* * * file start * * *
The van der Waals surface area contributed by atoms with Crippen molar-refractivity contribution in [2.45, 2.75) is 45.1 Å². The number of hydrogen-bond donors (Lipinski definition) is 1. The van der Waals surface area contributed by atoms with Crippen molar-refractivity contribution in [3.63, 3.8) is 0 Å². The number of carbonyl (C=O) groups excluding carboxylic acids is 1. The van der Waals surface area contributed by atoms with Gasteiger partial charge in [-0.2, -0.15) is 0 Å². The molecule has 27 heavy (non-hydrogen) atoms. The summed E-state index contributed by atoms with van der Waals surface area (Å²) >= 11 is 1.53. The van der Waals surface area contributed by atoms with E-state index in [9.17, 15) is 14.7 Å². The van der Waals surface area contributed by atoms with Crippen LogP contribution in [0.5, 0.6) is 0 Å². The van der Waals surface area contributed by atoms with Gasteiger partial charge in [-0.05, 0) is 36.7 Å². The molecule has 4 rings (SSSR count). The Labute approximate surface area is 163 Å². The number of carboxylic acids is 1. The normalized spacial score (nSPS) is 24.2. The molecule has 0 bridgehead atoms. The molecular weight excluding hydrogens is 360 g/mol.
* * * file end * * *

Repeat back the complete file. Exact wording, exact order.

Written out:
The van der Waals surface area contributed by atoms with Crippen molar-refractivity contribution in [2.45, 2.75) is 45.1 Å². The number of hydrogen-bond donors (Lipinski definition) is 1. The van der Waals surface area contributed by atoms with Crippen molar-refractivity contribution in [3.63, 3.8) is 0 Å². The number of carbonyl (C=O) groups excluding carboxylic acids is 1. The van der Waals surface area contributed by atoms with Gasteiger partial charge in [-0.2, -0.15) is 0 Å². The molecule has 27 heavy (non-hydrogen) atoms. The summed E-state index contributed by atoms with van der Waals surface area (Å²) >= 11 is 1.53. The van der Waals surface area contributed by atoms with E-state index in [9.17, 15) is 14.7 Å². The van der Waals surface area contributed by atoms with Crippen LogP contribution in [0.5, 0.6) is 0 Å². The van der Waals surface area contributed by atoms with Gasteiger partial charge in [-0.05, 0) is 36.7 Å². The molecule has 4 rings (SSSR count). The Labute approximate surface area is 163 Å². The number of carboxylic acids is 1. The normalized spacial score (nSPS) is 24.2. The molecule has 0 bridgehead atoms. The molecular weight excluding hydrogens is 360 g/mol.